If someone left a cotton ball soaked in acetone nail polish remover on the new coffee table, causing the finish and stain to permanently disappear…
It had to have been a temporary lapse of good judgment. Don’t yell!
If I almost run over the Google Fiber workman in my driveway one morning because I’m arguing with my girls about why they’re always running late…
I’m sure those workmen are used to it. Just smile and nod!
Google Fiber sure tests my happy magnet. It’s taking over the scenery of our town. Do they assume I prefer listening to their constant machinery cacophony? It’s the perfect audible blend of discord that makes my stomach border on nausea and my head bang to the beat.
Have you seen these workmen, with floating heads lining the curbs of our streets? Their bobbing, white safety helmets remind me of a natural history museum panorama, where the prairie dog’s head raises up and down from his hidey-hole.
Yet, if you’re yearning for faster computer loading time, then your heart might skip a joyous beat gazing at the destruction of yards. I realize it’s the city’s turf from the sidewalk to curb, but if the city is claiming that part of my yard, I think they should mow it.
If you care less about speed, use a dial-up modem, or are wary of modern advancements due to the “if it ain’t broke, don’t fix it” theory, then I can appreciate your irritation. However, my unsolicited advice is it might be time to head down to your winter home in Scottsdale, Ariz., or add yoga or meditation to your daily routine.
My family is cautiously hopeful about Google Fiber. I guess that makes us middle aged? No need for yoga or Arizona real estate yet, but we won’t be first in line for the switchover.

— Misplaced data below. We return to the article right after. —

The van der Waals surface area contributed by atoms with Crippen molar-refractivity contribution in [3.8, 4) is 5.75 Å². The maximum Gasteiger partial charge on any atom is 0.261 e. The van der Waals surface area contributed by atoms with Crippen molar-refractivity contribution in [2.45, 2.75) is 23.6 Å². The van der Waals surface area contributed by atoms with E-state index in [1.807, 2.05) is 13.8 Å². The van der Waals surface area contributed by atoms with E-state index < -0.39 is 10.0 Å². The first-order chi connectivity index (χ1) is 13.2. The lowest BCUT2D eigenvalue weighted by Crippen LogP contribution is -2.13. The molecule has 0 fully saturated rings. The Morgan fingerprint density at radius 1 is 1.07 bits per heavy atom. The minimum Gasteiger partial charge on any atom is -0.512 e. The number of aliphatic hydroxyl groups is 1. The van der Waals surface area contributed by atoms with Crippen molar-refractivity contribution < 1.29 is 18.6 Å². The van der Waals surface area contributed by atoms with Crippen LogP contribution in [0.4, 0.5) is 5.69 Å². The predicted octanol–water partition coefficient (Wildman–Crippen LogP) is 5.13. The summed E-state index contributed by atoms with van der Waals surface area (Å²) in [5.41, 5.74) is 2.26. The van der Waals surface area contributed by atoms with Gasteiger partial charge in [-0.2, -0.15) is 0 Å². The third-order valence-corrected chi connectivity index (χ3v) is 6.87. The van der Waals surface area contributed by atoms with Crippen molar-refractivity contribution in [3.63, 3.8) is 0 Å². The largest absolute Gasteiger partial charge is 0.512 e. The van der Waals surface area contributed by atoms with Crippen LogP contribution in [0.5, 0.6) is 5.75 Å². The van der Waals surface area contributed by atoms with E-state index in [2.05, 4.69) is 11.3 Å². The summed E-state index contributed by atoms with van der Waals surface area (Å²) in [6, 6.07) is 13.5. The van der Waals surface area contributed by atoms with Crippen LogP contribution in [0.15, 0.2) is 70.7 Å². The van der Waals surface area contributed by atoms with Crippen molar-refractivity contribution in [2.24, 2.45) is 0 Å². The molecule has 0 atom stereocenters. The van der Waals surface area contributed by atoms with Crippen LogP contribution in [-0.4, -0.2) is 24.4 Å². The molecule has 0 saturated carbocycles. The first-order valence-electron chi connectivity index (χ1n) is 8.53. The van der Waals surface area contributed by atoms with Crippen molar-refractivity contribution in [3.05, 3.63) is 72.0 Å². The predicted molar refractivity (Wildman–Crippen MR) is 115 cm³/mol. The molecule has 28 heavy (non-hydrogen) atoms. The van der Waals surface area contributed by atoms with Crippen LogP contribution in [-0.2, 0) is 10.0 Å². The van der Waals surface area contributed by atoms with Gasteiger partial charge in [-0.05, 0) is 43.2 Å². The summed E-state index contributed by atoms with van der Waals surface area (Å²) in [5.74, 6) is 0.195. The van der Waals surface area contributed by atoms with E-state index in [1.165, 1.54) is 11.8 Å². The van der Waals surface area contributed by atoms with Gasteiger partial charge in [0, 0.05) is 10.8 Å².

So that same morning, after dropping off my daughters at school, I turned onto my street to see my new head-nod buddies. Every time I passed them that first day, I’d give the Midwest head nod or the dirt road farmer’s finger wave. You know the one — where you lift your index finger straight up off the steering wheel, keeping eyes forward, and no trace of a smile.
Those Google Fiber men were still hard at work, now buried to their knees in my cul-de-sac. Once again, my inner tug-of-war battle begins.
I know the final product will be convenient and someday I’ll wonder how I ever lived without it; but how is my yard going to look after they put it all back together?
Will they plow through our sprinkler system and mess with our perfected angles of yard saturation?
And what if we decide to put our house on the market that day? The photos would be atrocious!
As it turned out, I needed to be patient and dial down the worry monitor. At the end of the day, the workers put the yard back together beautifully, and life went on as it always does.
But earlier that afternoon, when the men had dug themselves neck high, it hit me. This day was just a petty complaint. I could turn my frown upside down by pranking my kids on the ride home with tales of floating heads by our driveway.
It turns out my dose of fiber was served with a cup full of laughs that day, and thankfully my ears have finally stopped ringing.